Relaxation can help you look after your wellbeing when you’re feeling stressed or busy. Relaxation doesn’t have to take up lots of your time – just stepping away from something stressful for a few minutes or taking time away from your normal routines and thoughts can give you enough space and distance to feel calmer. A few examples of things you could do to relax include;
Take a break – read a book or magazine, have a bath, watch a film, play with your pet or try out a new recipe
“Relaxation CDs are a good de-stresser.”
“I have a really hard time sleeping, especially in winter when pain gets even worse. As a result I get tense, overtired, grumpy and stressed. I also have anxiety issues. I’ve tried listening to music before going to bed, but regular earbuds hurt my ears and the over-ear headphones are of course impossible to sleep in. Recently, I scored ‘sleep-phones’ – these are literally small stereos mounted into a type of headband which you can wear while sleeping. Mine are Bluetooth enabled so I run sleep apps on my iPhone (with binaural feedback which is supposed to have an almost subliminal effect on the brain for relaxation). They are light, comfortable to wear, the headband is washable, and (even when I’m lying on my side) I can’t really feel the speakers at all. These things are amazing, truly.”
“I have a CD I made up which only includes positive, empowering and happy songs. There’s nothing like singing at full volume to lift the spirits.”
Exercise – Relaxation doesn’t have to mean sitting still. Gentle exercise can be great for relaxation too. Look for a class that teaches yoga, Pilates or practice gentle stretching. For more advice about exercise and lupus, read our blog article HERE.
“I do a fair bit of yoga. Being a bigger lass, I tend to follow the ‘Curvy Yoga’ program designed by a yoga instructor in the US. It’s not really even about being able to do poses and be a pretzel, but more a state of mind thing in her teachings. If all I can do that day is sit on my yoga ball and take some deep breaths, yay, I’m doing yoga. I usually feel a lot better for it.”
Get creative – Tapping into your artistic side can help you feel more calm and relaxed. Try painting, drawing, baking, playing a musical instrument or anything else which you enjoy. Try not to worry about the finished product, but focus on enjoying yourself.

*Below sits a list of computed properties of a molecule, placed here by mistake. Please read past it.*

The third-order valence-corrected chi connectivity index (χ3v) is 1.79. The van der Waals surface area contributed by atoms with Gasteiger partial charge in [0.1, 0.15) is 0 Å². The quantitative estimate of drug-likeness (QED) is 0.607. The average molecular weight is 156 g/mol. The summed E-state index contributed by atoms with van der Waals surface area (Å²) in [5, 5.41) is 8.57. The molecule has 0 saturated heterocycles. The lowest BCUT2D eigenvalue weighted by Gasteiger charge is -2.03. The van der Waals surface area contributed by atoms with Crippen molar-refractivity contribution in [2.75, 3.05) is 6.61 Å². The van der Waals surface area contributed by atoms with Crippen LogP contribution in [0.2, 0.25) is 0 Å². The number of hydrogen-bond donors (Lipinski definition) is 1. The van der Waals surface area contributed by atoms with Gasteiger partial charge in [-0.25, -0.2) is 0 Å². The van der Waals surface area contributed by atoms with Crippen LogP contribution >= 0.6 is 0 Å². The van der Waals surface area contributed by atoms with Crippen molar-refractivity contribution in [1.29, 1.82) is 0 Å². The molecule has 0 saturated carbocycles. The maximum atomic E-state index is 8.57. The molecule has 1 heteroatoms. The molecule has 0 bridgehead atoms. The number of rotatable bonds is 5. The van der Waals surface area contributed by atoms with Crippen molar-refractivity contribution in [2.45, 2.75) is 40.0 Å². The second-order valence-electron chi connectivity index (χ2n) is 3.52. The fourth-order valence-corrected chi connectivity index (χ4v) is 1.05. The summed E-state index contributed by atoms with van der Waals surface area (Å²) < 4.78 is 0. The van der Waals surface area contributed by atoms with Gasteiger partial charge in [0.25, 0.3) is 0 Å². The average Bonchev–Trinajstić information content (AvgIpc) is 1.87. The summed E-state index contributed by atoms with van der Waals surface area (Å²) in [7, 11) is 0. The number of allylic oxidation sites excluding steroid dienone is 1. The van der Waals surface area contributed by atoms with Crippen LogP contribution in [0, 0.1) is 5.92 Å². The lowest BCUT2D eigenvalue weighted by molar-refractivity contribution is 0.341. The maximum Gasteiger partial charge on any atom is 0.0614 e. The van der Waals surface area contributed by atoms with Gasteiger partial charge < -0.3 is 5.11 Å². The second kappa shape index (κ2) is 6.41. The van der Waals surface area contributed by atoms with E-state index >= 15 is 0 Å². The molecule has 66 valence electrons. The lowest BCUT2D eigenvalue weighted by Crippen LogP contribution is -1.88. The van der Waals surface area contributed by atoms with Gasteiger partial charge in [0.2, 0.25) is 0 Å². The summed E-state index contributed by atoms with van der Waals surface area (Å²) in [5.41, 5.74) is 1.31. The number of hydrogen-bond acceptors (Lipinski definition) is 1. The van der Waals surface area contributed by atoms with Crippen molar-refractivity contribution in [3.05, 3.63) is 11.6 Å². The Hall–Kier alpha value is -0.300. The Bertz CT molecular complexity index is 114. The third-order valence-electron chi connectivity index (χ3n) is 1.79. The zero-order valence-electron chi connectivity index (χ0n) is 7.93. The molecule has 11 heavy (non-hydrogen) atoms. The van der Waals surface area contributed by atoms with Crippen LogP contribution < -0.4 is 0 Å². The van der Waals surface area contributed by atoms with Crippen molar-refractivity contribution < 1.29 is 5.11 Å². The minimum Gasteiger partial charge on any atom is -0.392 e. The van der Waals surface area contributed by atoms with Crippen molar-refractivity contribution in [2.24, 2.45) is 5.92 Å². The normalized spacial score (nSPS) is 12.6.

“I find writing and art journaling very good ways to unwind. Sometimes when the pain gets too much to bear I write all the negative words to do with the pain down in my journal and maybe do some drawing/doodling. Once it is written in ink for me it is a kind of release. I can do this any time of day or night. When I am awake at three in the morning because I want to cut away my itchy skin because the medication for pain relief is not working, just picking up a pen, opening a double clean cream page and filling it with all I am feeling is wonderful.”
“I’m a knitter. With special cubic needles which are easy on the hands I can do plenty of mindless knitting, going ‘knit one, purl one’ or counting stitches in my head. I do this and get lost in an audiobook, BBC Radio 4, or, for me, the Bible being read. My pain management specialist highly approves of me being a compulsive knitter. My occupational therapist approved a lot too. The added benefit is that it also helps with my Raynaud’s.”
“A few years ago I took up crochet and it’s been wonderful. It’s meditative in nature and the tactile aspect also makes me so happy. Sometimes I’ve had very bad hand pain in the past, but since starting the crochet it’s actually improved vastly provided I don’t overdo things. If I crochet for an hour and then take a break I find I don’t struggle too much. I haven’t had the joint infiltration procedure done on my hands in two years, where I was having it every six months before.”
Spend time in nature – Spending time outside and in green spaces can be excellent for physical and mental wellbeing. Take a walk in the countryside or local park and allow yourself time to notice the trees, flowers and animals on your way. Gardening can also be a great way to relax. Remember, if you are spending time outside that you need to protect yourself against the sun. Learn more about this in our blog article HERE.
“I am so lucky as to be able to go for a walk along the beach; especially when the UV light is not strong, which is now in the winter months.”
“If you have the time and space a dog is a great friend and will encourage you to walk even on a bad day.”
Disconnect from technology – Technology can be great for helping you to feel connected, but if you are using it a lot then it can also contribute to making you feel busy and stressed. Take short breaks (even an hour) away from your phone, computer and TV. Get more tips about not being a slave to technology HERE.
If you’ve tried self-help techniques and they aren’t working, you should go to see your GP. They may suggest other coping techniques for you to try or recommend some form of counselling or cognitive behavioural therapy.